No Evil – A Cabaret of Resistance

April 29, 2017

Cast of No EvilPolitics and cabaret have been entwined since the beginning of the art form. Political and social commentary and criticism informed much of the early days of cabaret in Germany. In America, from the Depression and upheaval of the thirties and forties to the racial unrest and anti-war sentiment of the sixties, cabaret offered a soapbox and an outlet for anger, depression, satire and hope. Given the current climate and the current state of the government, it should come as no surprise that politics should once again begin to bubble to the surface.

Three performers, well-known to cabaret and piano bar audiences, have chosen to let their voices and concerns be heard in an exciting, thought-provoking revue called No Evil – A Cabaret of Resistance, currently enjoying a return engagement at the Duplex, after debuting there in February. Jerry Phelps, Elliot Roth, and Karen Thompson are remarkable singers, and this joining of talent is almost an embarrassment of riches as they trade center stage and backing vocals, and join together in thrilling harmonies. Roth is also music director, arranger, and pianist; his work in this show is spectacular. Working with Jeff Jeudy on guitar, Jamie Mohamdein on bass, and Bernice “Boom Boom” Brooks on drums, Roth gives new life and provocative re-invention to protest songs of all types.

The show, smoothly directed by Colette Robert, is filled with songs that seem even more relevant now than they were in decades past. The broad array of songs were originally specific in their targets, but now, gathered together and aimed at one central target, they gain in strength and substance. Anaïs Mitchell’s stirring “Why We Build the Wall” (from Hadestown) might just as well have been written for this show. Buffalo Springfield’s classic “For What It’s Worth” (Stephen Stills) has always been a favorite of mine, but in this setting it resonates in new ways. The line, “What a field day for the heat…” takes on even more ominous overtones in 2017. Taking it to another level, the song is followed by a chilling montage of the voices of actual victims of police violence, and in turn leads to an understated, heart-rending “And When I Die” (Laura Nyro), the usual jaunty tempo replaced with a pained and pulsing energy, movingly sung by Thompson.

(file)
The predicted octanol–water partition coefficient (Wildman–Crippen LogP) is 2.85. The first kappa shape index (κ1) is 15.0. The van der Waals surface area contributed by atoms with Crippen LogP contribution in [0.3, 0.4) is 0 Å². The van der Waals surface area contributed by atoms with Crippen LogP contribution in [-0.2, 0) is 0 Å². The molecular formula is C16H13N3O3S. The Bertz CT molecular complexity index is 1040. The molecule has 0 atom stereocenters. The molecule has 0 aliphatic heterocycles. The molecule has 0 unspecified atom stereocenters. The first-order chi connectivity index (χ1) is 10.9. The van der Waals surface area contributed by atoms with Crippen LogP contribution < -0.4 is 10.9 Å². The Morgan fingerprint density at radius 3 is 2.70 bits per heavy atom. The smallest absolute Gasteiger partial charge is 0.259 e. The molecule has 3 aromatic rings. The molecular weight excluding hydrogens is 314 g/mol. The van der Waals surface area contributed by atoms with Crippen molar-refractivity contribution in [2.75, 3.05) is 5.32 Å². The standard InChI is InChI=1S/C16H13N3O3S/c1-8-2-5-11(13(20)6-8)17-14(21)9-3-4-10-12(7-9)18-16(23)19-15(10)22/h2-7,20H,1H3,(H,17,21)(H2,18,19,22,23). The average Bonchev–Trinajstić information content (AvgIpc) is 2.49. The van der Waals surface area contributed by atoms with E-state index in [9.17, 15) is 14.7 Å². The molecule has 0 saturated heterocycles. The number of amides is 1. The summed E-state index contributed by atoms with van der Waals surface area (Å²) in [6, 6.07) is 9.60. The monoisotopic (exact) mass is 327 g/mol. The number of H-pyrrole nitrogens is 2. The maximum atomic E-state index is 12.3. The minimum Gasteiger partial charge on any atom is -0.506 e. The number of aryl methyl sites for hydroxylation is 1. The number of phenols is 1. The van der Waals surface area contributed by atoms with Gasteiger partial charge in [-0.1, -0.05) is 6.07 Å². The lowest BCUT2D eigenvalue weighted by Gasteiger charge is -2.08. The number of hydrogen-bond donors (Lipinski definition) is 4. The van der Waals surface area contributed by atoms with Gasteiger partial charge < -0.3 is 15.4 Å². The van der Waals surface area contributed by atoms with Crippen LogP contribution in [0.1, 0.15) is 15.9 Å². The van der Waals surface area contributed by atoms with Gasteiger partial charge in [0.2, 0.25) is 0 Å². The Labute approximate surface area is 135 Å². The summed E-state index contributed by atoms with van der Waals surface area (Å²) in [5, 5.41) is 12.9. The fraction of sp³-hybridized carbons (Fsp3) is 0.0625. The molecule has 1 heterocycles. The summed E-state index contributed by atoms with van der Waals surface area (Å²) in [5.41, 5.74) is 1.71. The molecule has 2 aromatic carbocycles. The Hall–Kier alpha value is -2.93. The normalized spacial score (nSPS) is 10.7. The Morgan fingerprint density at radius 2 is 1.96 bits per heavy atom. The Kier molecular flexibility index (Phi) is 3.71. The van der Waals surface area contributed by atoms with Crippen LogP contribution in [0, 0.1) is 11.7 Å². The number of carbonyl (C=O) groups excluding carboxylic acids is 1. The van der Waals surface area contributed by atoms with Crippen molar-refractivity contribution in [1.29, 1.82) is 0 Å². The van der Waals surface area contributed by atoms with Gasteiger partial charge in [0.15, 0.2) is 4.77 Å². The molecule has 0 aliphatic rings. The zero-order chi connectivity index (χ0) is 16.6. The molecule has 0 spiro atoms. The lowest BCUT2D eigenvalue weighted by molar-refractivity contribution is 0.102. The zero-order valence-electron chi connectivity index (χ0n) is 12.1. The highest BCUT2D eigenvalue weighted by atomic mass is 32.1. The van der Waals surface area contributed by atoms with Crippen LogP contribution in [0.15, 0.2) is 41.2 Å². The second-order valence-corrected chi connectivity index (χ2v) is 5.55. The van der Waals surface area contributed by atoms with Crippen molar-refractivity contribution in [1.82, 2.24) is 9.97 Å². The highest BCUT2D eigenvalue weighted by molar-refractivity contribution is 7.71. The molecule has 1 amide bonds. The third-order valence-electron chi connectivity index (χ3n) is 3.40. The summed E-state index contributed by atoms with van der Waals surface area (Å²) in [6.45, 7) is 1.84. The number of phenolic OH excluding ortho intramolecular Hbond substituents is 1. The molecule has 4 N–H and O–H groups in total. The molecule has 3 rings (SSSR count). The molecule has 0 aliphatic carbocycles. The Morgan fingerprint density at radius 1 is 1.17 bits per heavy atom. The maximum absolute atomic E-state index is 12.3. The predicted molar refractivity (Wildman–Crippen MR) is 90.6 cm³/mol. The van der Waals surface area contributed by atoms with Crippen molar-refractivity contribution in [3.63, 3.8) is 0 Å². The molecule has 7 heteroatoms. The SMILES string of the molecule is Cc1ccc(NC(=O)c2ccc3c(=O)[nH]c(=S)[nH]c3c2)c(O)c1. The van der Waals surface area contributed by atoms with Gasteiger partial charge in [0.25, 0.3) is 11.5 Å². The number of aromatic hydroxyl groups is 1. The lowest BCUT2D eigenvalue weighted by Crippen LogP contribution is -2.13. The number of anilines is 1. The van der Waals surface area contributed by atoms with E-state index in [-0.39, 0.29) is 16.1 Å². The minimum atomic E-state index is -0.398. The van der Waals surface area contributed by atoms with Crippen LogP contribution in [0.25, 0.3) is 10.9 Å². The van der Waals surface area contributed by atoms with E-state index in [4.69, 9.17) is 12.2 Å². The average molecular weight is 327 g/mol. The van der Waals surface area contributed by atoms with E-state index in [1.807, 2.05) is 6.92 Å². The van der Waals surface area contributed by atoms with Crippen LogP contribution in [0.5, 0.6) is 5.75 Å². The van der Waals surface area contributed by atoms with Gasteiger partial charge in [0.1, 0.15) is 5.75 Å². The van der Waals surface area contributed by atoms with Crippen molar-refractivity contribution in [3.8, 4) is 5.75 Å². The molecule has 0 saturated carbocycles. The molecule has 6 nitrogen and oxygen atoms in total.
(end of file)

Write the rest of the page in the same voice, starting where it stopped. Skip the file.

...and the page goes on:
After raising the roof a bit with a medley of Neil Young’s “Southern Man” and Lynyrd Skynyrd’s “Sweet Home Alabama” (Ed King, Gary Rossington, Ronnie Van Zant)—the latter song was actually written in response to the Young song (another indication of how smart this show is)—Phelps switches gears with a heartfelt take on Patty Griffin’s “Up to the Mountain.” Roth, whether at the keyboard or up on his feet backed by the other musicians, is a riveting performer with a supple, expansive range. His fiery warning in Percy Mayfield’s “Danger Zone” is given a delicate, elegiac counterpoint with Stephen Foster’s “Hard Times.”

While managing to tap into the fear, anger and disillusionment of our times, No Evil is wise and generous enough to leave us with a bit of hope. In these surroundings, the positive sentiments of the Judds’ “Love Can Build a Bridge” (Naomi Judd, Paul Overstreet, John Barlow Jarvis) and the Pointer Sisters’ “Yes We Can Can” (Allen Toussaint) gain in power and joy over their original versions, helped in no small measure by the glorious blending of these fantastic voices.

The music alone in No Evil – A Cabaret of Resistance warrants a visit, regardless of message. The political and social elements, presented with such passion and commitment, demand one.

The Duplex – April 15, May 6


About the Author

Gerry Geddes has conceived and directed a number of musical revues—including the Bistro- and MAC Award-winning "Monday in the Dark with George" and "Put On Your Saturday Suit-Words & Music by Jimmy Webb"—and directed many cabaret artists, including André De Shields, Helen Baldassare, Darius de Haas, and drag artist Julia Van Cartier. He directs "The David Drumgold Variety Show," currently in residence at Manhattan Movement & Arts Center, and has produced a number of recordings, including two Bistro-winning CDs. He’s taught vocal performance at The New School, NYU, and London’s Goldsmith’s College and continues to conduct private workshops and master classes. As a writer and critic, he has covered New York’s performing arts scene for over 40 years in both local and national publications; his lyrics have been sung by several cabaret and recording artists. Gerry is an artist in residence at Pangea, and a regular contributor to the podcast “Troubadours & Raconteurs.” He just completed a memoir of his life in NYC called “Didn’t I Ever Tell You This?”